Answer: Not at all

 

Despite decades of rumors backing up the claim that Vitamin B repels mosquitoes, in reality, it doesn’t.

Summary of Our Scientific Research

The myth that Vitamin B repels mosquitoes has been around since the 1960’s, but evidence for the claim is very limited.  However, there are published studies that show Vitamin B supplements having no result.

The Journal of the American Mosquito Control Association published a study showing that Vitamin B had no effect on mosquito attraction, though attraction varied between each test subject (1).

Clearly, Vitamin B has no discernible effect with mosquitoes, though some may claim the opposite.

Our Thoughts

While modern websites spread the 1960’s claim that Vitamin B works as a mosquito repellent by creating a repulsive body odor,  the claim has been disproven by published studies and user testimony (2).  No matter if you’re using a patch or taking 3 supplements a day, you’ll still be covered in nothing but red marks by the night’s end.

Mosquitoes target people based on blood type, body temperature, clothes colors, and various other factors (3)  While it sounds rational that Vitamin B may deter mosquitoes, it doesn’t quite work like that.

The only B that mosquitoes will be attracted to is B-type blood and this B-grade joke!

 

Forms of Vitamin B 

When it comes to repelling insects, there are two types of Vitamin B that some claim do the job: B1 and B12.  

B1 comes from whole grains and some meat, while B12 is found in meat and poultry.  However, neither are good sources for repellents.  You can find these two vitamins in these 3 forms:

  • Patches – For the past few years, Vitamin B patches have become popular, due to claims of the patches aiding weight loss and increasing focus(4).  You can get these from any online retailer, but be careful!  Vitamin B patches are not promised to work. The FTC has trouble regulating every single product that gets released, so choose your Vitamin B patches carefully(5).  Best case scenario, the patches do what they promise.  Worst case, you can suffer from headaches or worse from a defective product.
  • Pills – If you grew up like me, hearing your parents telling you to “take your vitamins” was a common instruction.  Vitamin B pills are the original way to increase your Vitamin B intake without counting on meat and dairy.  Taking 3 pills a day won’t hurt, but it won’t repel mosquitoes.  However, it will repel certain diseases, so I still recommend taking them.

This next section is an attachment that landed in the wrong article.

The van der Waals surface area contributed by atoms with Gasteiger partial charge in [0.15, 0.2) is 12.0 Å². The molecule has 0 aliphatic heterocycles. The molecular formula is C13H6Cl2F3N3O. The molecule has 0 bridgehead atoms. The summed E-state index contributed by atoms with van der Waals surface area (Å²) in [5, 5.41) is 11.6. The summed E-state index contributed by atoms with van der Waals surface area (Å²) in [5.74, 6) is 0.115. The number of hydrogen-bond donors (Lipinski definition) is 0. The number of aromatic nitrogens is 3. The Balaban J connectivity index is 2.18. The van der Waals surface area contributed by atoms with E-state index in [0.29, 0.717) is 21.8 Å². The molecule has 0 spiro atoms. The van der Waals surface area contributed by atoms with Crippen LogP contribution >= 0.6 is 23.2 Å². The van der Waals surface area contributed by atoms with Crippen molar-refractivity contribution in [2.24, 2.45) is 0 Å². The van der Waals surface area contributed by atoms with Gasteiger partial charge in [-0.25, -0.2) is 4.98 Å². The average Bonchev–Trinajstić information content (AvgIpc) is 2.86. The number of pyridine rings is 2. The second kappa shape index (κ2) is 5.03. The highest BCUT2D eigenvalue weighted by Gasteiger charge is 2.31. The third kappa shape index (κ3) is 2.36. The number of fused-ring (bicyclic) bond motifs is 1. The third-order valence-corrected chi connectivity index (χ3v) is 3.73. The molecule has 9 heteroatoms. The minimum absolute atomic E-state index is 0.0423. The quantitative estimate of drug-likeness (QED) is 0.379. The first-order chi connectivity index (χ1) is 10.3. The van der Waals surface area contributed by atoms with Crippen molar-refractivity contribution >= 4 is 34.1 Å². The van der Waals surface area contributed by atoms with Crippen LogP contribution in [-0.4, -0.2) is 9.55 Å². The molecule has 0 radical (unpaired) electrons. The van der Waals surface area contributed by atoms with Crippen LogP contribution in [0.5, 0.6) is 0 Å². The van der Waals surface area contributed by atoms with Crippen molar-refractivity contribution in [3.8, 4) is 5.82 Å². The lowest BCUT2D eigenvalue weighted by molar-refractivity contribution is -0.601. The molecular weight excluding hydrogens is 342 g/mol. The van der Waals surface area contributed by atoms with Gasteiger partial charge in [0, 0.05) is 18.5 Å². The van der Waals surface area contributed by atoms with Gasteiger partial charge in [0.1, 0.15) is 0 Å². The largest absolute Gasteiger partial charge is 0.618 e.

• Food – Finally, there’s Vitamin B from eating food, such as poultry and meat.  Unfortunately, having more eggs & bacon in the morning won’t keep those mosquitoes away.  If anything, those mosquitoes will just like the smell of bacon.

If repelling mosquitoes was as easy as taking a pill or two a day, mosquitoes would be extinct due to starvation.  Everyone would keep to a strict Vitamin B schedule, no doubt about it.  Unfortunately, disappointing those small bloodsuckers takes more than a pill regimen.  Maybe one day…

Sources

1 – ncbi.nlm.nih.gov –  “Although there was substantial and consistent individual variation in attractiveness, we found no effect of vitamin B supplementation.”

2 – nytimes.com –  “Studies dating to the 1960s suggest that taking small doses of the supplement three times a day during biting season helps to produce a skin odor that mosquitoes find repulsive.”

3 – smithsonianmag.com –  “Blood type, metabolism, exercise, shirt color and even drinking beer can make individuals especially delicious to mosquitoes.”

4 – nationalpost.com –  “In recent years, though, nonmedicinal vitamin patches have flooded the market, with companies selling pricey cocktails of “supplements” that promise to help ease the effects of conditions including acne, insomnia, poor focus, premenstrual syndrome, hangovers, weight gain and stress.”

5 – ncbi.nlm.nih.gov –  “The Food and Drug Administration regulates dietary supplement quality, safety, and labeling, and the Federal Trade Commission monitors advertisements and marketing; still, vast enforcement challenges remain, and optimal governmental oversight has not been achieved. If the composition and quality of ingredients cannot be reliably ensured, the validity of research on dietary supplements is questionable. Moreover, the health of the US public is put at risk.”